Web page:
Lightning Learning: Stevens-Johnson syndrome (SJS)
Stevens-Johnson syndrome (SJS) is a rare type IV hypersensitivity reaction with sheet-like skin loss and mucosal ulceration.
Typically it affects <10% of the total body surface area and (if unrecognised) can become life-threatening. Related conditions SJS & Toxic epidermal necrolysis (TENS) overlap. TENS should be considered if skin loss is 10-30% or >30% respectively.
Most commonly medication (e.g. antibiotics, anticonvulsants, NSAIDs), malignancy (in adults) and infection (in children). 25-50% are idiopathic. NB: there is often a time delay before symptoms present (days → months).
Whilst rare (1-2 per million/year, F>M, x100 risk in HIV) it carries a high mortality (10%). This is due to multisystem complications so contact Intensive Care early.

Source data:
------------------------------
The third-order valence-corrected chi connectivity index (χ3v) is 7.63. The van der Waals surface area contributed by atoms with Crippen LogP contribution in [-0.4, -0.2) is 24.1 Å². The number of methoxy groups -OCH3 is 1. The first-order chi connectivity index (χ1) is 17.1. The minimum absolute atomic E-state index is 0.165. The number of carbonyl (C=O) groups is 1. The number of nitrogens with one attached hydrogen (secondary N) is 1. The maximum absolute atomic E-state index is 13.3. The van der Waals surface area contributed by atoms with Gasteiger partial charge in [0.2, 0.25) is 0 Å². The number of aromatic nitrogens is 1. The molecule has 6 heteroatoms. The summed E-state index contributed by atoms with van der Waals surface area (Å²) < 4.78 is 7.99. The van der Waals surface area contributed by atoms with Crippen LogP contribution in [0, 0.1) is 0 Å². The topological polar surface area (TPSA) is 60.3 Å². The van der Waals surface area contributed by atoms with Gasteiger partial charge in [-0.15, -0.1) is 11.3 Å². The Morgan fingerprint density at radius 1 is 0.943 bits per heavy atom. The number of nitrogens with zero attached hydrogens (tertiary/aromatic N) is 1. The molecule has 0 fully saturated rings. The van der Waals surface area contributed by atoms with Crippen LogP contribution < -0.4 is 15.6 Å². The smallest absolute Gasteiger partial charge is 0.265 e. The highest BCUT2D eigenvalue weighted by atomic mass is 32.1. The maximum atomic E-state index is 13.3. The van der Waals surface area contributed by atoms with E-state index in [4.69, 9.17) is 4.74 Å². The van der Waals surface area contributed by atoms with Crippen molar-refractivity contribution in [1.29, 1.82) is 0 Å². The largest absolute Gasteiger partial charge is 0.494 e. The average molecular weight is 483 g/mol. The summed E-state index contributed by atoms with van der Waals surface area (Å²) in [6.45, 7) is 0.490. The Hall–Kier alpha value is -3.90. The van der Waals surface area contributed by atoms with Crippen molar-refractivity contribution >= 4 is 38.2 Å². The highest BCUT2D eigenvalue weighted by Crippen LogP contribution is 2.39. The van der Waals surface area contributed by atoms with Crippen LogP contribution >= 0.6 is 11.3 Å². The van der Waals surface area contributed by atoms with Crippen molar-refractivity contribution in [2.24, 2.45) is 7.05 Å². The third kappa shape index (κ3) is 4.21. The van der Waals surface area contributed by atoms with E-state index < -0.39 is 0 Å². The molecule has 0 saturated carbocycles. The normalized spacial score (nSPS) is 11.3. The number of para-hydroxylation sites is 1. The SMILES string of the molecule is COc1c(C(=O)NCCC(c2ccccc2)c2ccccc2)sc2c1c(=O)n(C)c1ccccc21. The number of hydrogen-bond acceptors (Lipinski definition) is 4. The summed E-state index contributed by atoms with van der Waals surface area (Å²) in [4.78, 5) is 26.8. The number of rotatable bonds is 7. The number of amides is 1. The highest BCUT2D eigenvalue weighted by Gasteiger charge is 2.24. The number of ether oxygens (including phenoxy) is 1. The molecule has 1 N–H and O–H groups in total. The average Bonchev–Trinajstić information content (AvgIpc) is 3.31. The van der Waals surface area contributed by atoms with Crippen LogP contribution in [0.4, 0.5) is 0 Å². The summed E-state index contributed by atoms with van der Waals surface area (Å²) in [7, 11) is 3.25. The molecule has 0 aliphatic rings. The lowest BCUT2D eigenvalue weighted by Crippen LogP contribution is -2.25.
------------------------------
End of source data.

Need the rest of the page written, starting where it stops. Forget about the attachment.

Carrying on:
Usually there is a flu-like prodrome. Subsequently expect rapid emergence of mucosal lesions, target skin lesions and blistering, all of which is highly suggestive of SJS (a clinical diagnosis).
Clues for SJS?
Skin lesions are accompanied by pain (characteristic of SJS and TEN)
Oral mucosal involvement is seen in 90% of SJS
Usually two mucosal membranes are involved, most commonly oral mucosa and conjunctiva
Mucosal lesions precede skin lesions
Complications can include… respiratory compromise, dehydration, shock, secondary infection, thrombosis, DIC, liver, renal and cardiac failure.
Morbidity with SJS is also high, in particular to blindness. Involve Ophthalmology if eyes are involved.
Manage similar to burns: remember fluid resuscitation and analgesia.
The single most important step in ED is to stop the offending drug or treat the offending infection.
- British Association of Dermatologists: UK guidelines for the management of Stevens-Johnson syndrome/toxic epidermal necrolysis (2016)
- Indian Journal of Paediatric Dermatology: Stevens-Johnson syndrome and toxic epidermal necrolysis in children